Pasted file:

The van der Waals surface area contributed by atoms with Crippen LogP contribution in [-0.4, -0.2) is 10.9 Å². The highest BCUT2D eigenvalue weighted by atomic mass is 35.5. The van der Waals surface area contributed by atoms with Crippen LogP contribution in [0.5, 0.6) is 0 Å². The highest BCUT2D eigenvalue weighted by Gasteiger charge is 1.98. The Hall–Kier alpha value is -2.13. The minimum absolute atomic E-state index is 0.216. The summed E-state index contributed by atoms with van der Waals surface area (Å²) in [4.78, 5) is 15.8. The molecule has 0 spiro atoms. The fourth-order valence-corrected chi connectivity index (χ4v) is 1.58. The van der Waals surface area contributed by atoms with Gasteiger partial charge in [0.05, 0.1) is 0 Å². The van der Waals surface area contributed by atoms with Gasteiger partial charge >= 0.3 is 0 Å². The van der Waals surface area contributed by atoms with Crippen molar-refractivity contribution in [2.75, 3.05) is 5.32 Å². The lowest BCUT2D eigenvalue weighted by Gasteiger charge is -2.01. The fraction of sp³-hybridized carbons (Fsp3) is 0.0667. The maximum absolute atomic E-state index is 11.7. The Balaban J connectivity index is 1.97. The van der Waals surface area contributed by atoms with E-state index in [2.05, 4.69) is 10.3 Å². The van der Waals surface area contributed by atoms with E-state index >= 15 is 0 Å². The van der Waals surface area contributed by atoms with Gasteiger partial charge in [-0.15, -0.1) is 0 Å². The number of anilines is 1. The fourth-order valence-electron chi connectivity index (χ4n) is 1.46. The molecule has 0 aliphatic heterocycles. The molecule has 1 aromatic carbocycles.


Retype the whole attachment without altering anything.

The van der Waals surface area contributed by atoms with Crippen LogP contribution in [-0.4, -0.2) is 10.9 Å². The highest BCUT2D eigenvalue weighted by atomic mass is 35.5. The van der Waals surface area contributed by atoms with Crippen LogP contribution in [0.5, 0.6) is 0 Å². The highest BCUT2D eigenvalue weighted by Gasteiger charge is 1.98. The Hall–Kier alpha value is -2.13. The minimum absolute atomic E-state index is 0.216. The summed E-state index contributed by atoms with van der Waals surface area (Å²) in [4.78, 5) is 15.8. The molecule has 0 spiro atoms. The fourth-order valence-corrected chi connectivity index (χ4v) is 1.58. The van der Waals surface area contributed by atoms with Gasteiger partial charge in [0.05, 0.1) is 0 Å². The van der Waals surface area contributed by atoms with Gasteiger partial charge >= 0.3 is 0 Å². The van der Waals surface area contributed by atoms with Crippen molar-refractivity contribution in [2.75, 3.05) is 5.32 Å². The lowest BCUT2D eigenvalue weighted by Gasteiger charge is -2.01. The fraction of sp³-hybridized carbons (Fsp3) is 0.0667. The maximum absolute atomic E-state index is 11.7. The Balaban J connectivity index is 1.97. The van der Waals surface area contributed by atoms with E-state index in [2.05, 4.69) is 10.3 Å². The van der Waals surface area contributed by atoms with E-state index >= 15 is 0 Å². The van der Waals surface area contributed by atoms with Gasteiger partial charge in [-0.15, -0.1) is 0 Å². The number of anilines is 1. The fourth-order valence-electron chi connectivity index (χ4n) is 1.46. The molecule has 0 aliphatic heterocycles. The molecule has 1 aromatic carbocycles.